The street-level bike path leads on to the above-ground entrance to the underwater garage, which is marked with a big blue sign and bicycle logo, making it visible from a distance. An indication shows the variety of parking spaces still available (on my arrival it was 5792 highlighted in green numbers), allowing you to seek out alternative parking if it’s full. This is where you disembark and either walk or stand on two rolling bypasses that descend below the waterline, leading you to the garage entrance.

Since my bike was equipped with the brand new Fietstag, I used to be in a position to go through the so-called “check-in and check-out zone” with none delays. Others may have to the touch their OV-chipkaart in a clearly marked place below the display. The surrounding lights turn green and the display shows “Fiets ingecheckt!” (Bike checked in!) to let you understand you may proceed.

Red and green lights on the vertical posts contained in the garage make it easy to see which rows of motorcycle racks have free spaces. Everything was green during my visit. You can take any free space to park your bike. Once parked, the escalator on the far end of the garage provides direct access to Amsterdam Centraal Station.

An underground garage is an engineering marvel, however it’s not without its flaws. Let’s start with the incontrovertible fact that there isn’t any designated parking for giant cargo bikes, that are extremely popular with families with babies in Amsterdam. There are also no e-bike charging points, an actual oversight in a rustic where greater than half of all recent bikes sold are e-bikes.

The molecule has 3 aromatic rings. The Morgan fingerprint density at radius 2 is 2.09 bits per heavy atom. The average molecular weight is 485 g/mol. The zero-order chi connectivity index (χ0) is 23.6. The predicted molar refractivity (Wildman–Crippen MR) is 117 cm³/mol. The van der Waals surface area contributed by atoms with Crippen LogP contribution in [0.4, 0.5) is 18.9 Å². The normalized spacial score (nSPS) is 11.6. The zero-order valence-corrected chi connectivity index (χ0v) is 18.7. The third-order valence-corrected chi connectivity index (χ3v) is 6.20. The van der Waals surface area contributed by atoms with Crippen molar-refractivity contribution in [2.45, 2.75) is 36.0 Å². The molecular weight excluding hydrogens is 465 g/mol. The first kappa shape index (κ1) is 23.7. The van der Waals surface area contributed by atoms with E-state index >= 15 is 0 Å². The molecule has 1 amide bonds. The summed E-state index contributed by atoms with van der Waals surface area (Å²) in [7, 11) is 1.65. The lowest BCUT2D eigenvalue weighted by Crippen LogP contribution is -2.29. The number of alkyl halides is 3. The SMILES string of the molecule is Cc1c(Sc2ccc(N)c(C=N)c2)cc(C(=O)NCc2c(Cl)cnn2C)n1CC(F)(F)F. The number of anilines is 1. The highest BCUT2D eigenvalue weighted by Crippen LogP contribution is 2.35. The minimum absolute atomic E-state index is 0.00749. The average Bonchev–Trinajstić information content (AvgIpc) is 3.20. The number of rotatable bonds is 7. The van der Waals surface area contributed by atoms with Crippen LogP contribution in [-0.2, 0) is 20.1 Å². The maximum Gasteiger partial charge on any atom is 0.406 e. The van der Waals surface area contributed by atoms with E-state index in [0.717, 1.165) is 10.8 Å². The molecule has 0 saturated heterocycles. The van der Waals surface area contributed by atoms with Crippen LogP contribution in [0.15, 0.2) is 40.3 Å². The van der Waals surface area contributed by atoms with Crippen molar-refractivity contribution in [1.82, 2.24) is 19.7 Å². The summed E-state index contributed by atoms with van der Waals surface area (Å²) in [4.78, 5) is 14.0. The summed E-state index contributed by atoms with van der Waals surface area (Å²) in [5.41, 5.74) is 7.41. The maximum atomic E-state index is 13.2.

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Currently, you furthermore mght cannot check in together with your smartphone, smartwatch or debit card. Bicycle rental tourists or anyone else without an OV-chipkaart can ask the attendant for a rental pass to envision in and take a look at.

And as someone who leaves a motorcycle parked outside overnight, I’m not too keen on leaving the Fietstag permanently on my bike. Anyone can easily steal it and use it to stealthily check in or leave the garage and all bills are routinely charged to my account.

Nevertheless, these are such minor nuances that I’m almost ashamed to say them. But modern cities like Amsterdam only got thus far after a long time of continuous improvement. The project around Centraal Station could have began in 2019, but its foundations were laid a protracted time ago.

Build it and they will come.  Click here to see a larger picture.
click here for the larger picture.

Amsterdam didn’t change into a cycling wonderland overnight – it took a long time of infrastructure investment, which began within the Nineteen Seventies with the assistance of local and enlightened politicians who collectively called for a more liveable city. And replacing private cars with electric versions that take up the identical amount of space and spend most of their time idling won’t help to realize this goal.

It’s true that not every city could be like Amsterdam. But even recent cycling cities like Paris have proven that should you construct lanes, there will likely be cyclists. And you have got to start out somewhere.

All photos by Thomas Ricker/The Verge